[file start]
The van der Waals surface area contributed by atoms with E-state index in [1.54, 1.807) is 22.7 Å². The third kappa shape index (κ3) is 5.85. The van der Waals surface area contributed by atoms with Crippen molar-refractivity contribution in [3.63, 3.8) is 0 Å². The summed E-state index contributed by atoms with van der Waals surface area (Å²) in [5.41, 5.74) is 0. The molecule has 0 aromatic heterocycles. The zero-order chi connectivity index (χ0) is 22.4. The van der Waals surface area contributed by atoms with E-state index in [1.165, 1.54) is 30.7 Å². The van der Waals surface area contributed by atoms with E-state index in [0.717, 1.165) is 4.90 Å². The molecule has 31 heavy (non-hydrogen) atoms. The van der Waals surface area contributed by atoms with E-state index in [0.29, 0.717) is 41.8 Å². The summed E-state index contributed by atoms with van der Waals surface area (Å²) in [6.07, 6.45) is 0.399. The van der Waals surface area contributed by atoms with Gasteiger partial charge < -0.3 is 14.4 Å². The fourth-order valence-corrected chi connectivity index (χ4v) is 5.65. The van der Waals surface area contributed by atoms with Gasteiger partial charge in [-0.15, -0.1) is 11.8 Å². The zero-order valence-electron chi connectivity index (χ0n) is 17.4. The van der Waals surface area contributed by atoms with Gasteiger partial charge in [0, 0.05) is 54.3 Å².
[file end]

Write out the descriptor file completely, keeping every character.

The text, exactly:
The van der Waals surface area contributed by atoms with E-state index in [1.54, 1.807) is 22.7 Å². The third kappa shape index (κ3) is 5.85. The van der Waals surface area contributed by atoms with Crippen molar-refractivity contribution in [3.63, 3.8) is 0 Å². The summed E-state index contributed by atoms with van der Waals surface area (Å²) in [5.41, 5.74) is 0. The molecule has 0 aromatic heterocycles. The zero-order chi connectivity index (χ0) is 22.4. The van der Waals surface area contributed by atoms with E-state index in [1.165, 1.54) is 30.7 Å². The van der Waals surface area contributed by atoms with E-state index in [0.717, 1.165) is 4.90 Å². The molecule has 31 heavy (non-hydrogen) atoms. The van der Waals surface area contributed by atoms with E-state index in [0.29, 0.717) is 41.8 Å². The summed E-state index contributed by atoms with van der Waals surface area (Å²) in [6.07, 6.45) is 0.399. The van der Waals surface area contributed by atoms with Gasteiger partial charge < -0.3 is 14.4 Å². The fourth-order valence-corrected chi connectivity index (χ4v) is 5.65. The van der Waals surface area contributed by atoms with Gasteiger partial charge in [-0.15, -0.1) is 11.8 Å². The zero-order valence-electron chi connectivity index (χ0n) is 17.4. The van der Waals surface area contributed by atoms with Gasteiger partial charge in [0, 0.05) is 54.3 Å².